How it works

We propose maintaining a list of rumors (including image, audio, and video hashes) along with corresponding fact-checks, similar to what Facebook uses when identifying misinformation in its news feed. This “context list” can be regularly supplied to WhatsApp clients…


Imagine this: You work at Facebook and you have been instructed by Zuck himself to “fix news on the platform” — to do “the right thing” for users, even if it cuts into Facebook’s profits. So what do you do? And how do you measure if you’ve succeeded?

This scenario gets at much of the purpose of journalism and news consumption. To help answer it and elucidate some the implicit complexity, we propose a conceptual framework for news and news ecosystem “quality,” which can then form a basis for news ecosystem health measurement. …


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Decentralization won’t solve our problems. Maybe multi-centralization can help?

I’ve had many conversations recently with very well meaning people who believe that if we just decentralize everything, it will fix the internet—and perhaps all of society! Decentralize social networks, decentralize money, decentralize the world…if only it was so simple.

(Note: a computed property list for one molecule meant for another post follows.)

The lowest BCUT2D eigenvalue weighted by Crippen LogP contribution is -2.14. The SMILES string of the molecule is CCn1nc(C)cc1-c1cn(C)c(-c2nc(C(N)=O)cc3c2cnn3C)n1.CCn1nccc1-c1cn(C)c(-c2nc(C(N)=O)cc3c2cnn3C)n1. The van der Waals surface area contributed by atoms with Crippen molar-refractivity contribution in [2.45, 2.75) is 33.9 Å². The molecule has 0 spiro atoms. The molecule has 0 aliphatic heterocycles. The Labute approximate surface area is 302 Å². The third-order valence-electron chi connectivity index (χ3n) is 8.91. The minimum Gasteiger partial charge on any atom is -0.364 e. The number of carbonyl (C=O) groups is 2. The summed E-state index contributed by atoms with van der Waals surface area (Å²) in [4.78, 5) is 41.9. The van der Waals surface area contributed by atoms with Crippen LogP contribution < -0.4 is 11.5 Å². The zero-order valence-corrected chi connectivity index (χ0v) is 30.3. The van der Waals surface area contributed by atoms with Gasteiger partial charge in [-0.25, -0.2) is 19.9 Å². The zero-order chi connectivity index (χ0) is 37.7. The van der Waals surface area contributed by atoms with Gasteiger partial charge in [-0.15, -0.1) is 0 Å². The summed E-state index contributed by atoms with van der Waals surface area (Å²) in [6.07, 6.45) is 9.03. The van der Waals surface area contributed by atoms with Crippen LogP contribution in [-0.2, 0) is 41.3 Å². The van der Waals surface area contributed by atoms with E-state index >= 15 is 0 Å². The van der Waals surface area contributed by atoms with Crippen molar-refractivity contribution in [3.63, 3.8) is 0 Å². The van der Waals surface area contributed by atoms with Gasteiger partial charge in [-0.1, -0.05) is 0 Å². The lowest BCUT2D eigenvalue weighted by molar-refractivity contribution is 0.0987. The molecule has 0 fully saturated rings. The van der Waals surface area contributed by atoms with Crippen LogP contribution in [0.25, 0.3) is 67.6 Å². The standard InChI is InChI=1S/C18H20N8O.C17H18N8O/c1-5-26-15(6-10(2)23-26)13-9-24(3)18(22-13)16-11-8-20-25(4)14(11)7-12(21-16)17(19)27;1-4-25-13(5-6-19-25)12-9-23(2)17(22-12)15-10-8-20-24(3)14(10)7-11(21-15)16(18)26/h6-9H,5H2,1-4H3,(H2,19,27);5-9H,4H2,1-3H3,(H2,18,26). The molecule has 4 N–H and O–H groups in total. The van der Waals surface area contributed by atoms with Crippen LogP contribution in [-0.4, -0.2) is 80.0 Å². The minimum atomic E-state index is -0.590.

This is the “magical decentralization fallacy” — the mistaken belief that decentralization on its own can address governance problems. What do I mean by governance problems? Things like misinformation and harassment.

I deeply wish that decentralization was a silver bullet that could “fix” this—that could ensure that misinformation wasn’t rewarded with attention and harassment wasn’t rewarded with silencing—but instead it…


I just confirmed this by analyzing the top 150,000 articles for the month

Charlie Warzel just published an interesting piece on how Facebook employees are reacting to election crisis. What I found especially interesting was this passage:

In the summer of 2015, a Facebook engineer was combing through the company’s internal data when he noticed something unusual. He was searching to determine which websites received the most referral traffic from its billion-plus users. The top 25 included the usual suspects — YouTube and the Huffington Post, along with a few obscure hyperpartisan sites he didn’t recognize. …

Aviv Ovadya

Founder of the Thoughtful Technology Project & GMF non-res fellow. Prev Tow fellow & Chief Technologist @ Center for Social Media Responsibility. av@aviv.me